In addition to spreading awareness about the upcoming clinical trial, Project Sebastian also hoping to quickly fundraise as much money as they can to support Sebastian and other children undergoing the expensive treatment.

“Every dollar that is raised goes to Sebastian’s life and funding the cure,” Velona said.  “The goal is to help as many children that are suffering from Battens Disease as possible.  I would like to eradicate this disease, but I can’t do it all.  I need help.”

Through a united front with his ex-wife Terri Hughes Fox, who started the Sebastian Velona Foundation and the Healing Hugs campaign, the blended family is working to eliminate the disease and save the life of not only Sebastian, but all children diagnosed with Batten Disease.

“The problem that we face is not so much the money but the time that is wasted.  The most important thing is time because these kids deteriorate on such a fast rate that they lose out on a potential cure and the fundraising is what takes time,” Velona said.  “We have to continually be vigilant in our charge, which will hopefully bring money which will bring trails which brings a cure for these kids.”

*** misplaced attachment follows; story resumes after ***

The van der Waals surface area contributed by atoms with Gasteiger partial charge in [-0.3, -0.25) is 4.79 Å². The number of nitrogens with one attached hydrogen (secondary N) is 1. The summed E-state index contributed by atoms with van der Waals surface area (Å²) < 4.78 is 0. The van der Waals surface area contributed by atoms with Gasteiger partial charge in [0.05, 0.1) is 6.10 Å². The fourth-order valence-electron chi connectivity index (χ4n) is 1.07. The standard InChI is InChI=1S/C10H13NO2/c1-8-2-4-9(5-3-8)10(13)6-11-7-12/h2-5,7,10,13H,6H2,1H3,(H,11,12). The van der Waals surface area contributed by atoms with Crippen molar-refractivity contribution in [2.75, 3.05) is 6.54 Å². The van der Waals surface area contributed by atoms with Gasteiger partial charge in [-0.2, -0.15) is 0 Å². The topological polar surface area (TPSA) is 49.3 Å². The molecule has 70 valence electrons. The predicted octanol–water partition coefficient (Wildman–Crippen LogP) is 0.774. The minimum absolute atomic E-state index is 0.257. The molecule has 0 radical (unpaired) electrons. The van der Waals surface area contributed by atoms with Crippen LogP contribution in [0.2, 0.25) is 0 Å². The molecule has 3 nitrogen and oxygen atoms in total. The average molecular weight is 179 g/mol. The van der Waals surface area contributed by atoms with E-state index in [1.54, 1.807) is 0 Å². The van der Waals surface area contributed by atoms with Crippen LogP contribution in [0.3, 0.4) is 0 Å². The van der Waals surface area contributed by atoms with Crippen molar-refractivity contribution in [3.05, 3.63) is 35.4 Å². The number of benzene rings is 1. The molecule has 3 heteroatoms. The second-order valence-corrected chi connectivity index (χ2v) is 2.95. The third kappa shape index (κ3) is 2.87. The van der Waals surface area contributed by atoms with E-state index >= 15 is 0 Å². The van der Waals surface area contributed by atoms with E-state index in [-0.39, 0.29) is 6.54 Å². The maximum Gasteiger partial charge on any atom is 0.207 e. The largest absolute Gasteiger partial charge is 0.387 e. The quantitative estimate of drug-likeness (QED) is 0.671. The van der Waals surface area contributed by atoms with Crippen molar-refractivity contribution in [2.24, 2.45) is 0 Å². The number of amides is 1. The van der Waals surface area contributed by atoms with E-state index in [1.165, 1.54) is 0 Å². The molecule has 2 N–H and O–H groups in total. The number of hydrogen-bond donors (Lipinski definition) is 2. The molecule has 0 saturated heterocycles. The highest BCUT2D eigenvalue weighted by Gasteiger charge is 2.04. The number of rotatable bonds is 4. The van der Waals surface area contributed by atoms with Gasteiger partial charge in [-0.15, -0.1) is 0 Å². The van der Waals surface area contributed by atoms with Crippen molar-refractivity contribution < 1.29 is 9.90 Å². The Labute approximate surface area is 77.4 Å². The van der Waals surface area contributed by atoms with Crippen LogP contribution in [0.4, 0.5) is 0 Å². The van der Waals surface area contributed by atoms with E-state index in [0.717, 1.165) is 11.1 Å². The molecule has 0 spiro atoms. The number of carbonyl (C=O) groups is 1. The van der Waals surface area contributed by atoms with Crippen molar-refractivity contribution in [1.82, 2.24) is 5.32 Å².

From left to right, Brothers Gage Velona, 12, and Sebastian Velona, 14. Courtesy Photo

And the foundation’s is doing so one donation at a time from Santa Clarita Valley community members and the nation at-large.

“The community of Santa Clarita has been so generous with the donations and they are truly behind charities in this town,” Velona said.  “It’s my honor to be a part of a great foundation.  Secondly it’s my duty as a father to do anything and everything possible for your children so to me it means it means everything and it is everything.”

ccox@signalscv.com
661-287-5575
On Twitter as @_ChristinaCox_

About the author

Christina Cox

Christina Cox

Christina Cox is a multimedia journalist covering education, community and breaking news in the Santa Clarita Valley. She joined The Signal as a staff writer in August 2016.